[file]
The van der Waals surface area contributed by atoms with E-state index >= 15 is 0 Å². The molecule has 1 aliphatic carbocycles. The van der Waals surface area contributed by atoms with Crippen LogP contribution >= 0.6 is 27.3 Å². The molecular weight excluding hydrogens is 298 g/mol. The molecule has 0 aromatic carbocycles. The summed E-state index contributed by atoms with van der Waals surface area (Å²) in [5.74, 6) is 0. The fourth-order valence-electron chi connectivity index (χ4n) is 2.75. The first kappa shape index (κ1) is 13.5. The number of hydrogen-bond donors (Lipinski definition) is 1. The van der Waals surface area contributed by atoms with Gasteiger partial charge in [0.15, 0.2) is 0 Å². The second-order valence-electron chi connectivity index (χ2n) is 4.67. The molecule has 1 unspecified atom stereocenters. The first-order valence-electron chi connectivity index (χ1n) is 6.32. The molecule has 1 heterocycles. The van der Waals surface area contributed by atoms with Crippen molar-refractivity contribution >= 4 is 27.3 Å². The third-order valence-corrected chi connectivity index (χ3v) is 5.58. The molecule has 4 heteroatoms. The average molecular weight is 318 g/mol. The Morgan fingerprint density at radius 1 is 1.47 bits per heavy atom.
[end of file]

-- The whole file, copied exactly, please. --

The van der Waals surface area contributed by atoms with E-state index >= 15 is 0 Å². The molecule has 1 aliphatic carbocycles. The van der Waals surface area contributed by atoms with Crippen LogP contribution >= 0.6 is 27.3 Å². The molecular weight excluding hydrogens is 298 g/mol. The molecule has 0 aromatic carbocycles. The summed E-state index contributed by atoms with van der Waals surface area (Å²) in [5.74, 6) is 0. The fourth-order valence-electron chi connectivity index (χ4n) is 2.75. The first kappa shape index (κ1) is 13.5. The number of hydrogen-bond donors (Lipinski definition) is 1. The van der Waals surface area contributed by atoms with Gasteiger partial charge in [0.15, 0.2) is 0 Å². The second-order valence-electron chi connectivity index (χ2n) is 4.67. The molecule has 1 unspecified atom stereocenters. The first-order valence-electron chi connectivity index (χ1n) is 6.32. The molecule has 1 heterocycles. The van der Waals surface area contributed by atoms with Crippen molar-refractivity contribution >= 4 is 27.3 Å². The third-order valence-corrected chi connectivity index (χ3v) is 5.58. The molecule has 4 heteroatoms. The average molecular weight is 318 g/mol. The Morgan fingerprint density at radius 1 is 1.47 bits per heavy atom.